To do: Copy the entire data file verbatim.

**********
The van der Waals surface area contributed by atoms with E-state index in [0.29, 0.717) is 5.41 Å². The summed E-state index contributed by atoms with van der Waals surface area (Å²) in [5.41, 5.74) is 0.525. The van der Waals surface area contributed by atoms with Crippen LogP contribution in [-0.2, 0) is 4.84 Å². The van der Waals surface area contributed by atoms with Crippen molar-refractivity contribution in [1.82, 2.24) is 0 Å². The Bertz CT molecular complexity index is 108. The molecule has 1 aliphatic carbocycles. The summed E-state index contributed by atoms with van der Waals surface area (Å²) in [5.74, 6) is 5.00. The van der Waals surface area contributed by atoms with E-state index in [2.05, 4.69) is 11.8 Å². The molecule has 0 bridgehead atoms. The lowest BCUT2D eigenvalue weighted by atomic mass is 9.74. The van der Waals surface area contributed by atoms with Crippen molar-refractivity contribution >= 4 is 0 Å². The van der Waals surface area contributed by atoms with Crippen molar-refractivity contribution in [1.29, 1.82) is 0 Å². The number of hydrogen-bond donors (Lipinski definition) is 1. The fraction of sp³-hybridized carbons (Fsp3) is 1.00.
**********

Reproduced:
The van der Waals surface area contributed by atoms with E-state index in [0.29, 0.717) is 5.41 Å². The summed E-state index contributed by atoms with van der Waals surface area (Å²) in [5.41, 5.74) is 0.525. The van der Waals surface area contributed by atoms with Crippen LogP contribution in [-0.2, 0) is 4.84 Å². The van der Waals surface area contributed by atoms with Crippen molar-refractivity contribution in [1.82, 2.24) is 0 Å². The Bertz CT molecular complexity index is 108. The molecule has 1 aliphatic carbocycles. The summed E-state index contributed by atoms with van der Waals surface area (Å²) in [5.74, 6) is 5.00. The van der Waals surface area contributed by atoms with E-state index in [2.05, 4.69) is 11.8 Å². The molecule has 0 bridgehead atoms. The lowest BCUT2D eigenvalue weighted by atomic mass is 9.74. The van der Waals surface area contributed by atoms with Crippen molar-refractivity contribution >= 4 is 0 Å². The van der Waals surface area contributed by atoms with Crippen molar-refractivity contribution in [1.29, 1.82) is 0 Å². The number of hydrogen-bond donors (Lipinski definition) is 1. The fraction of sp³-hybridized carbons (Fsp3) is 1.00.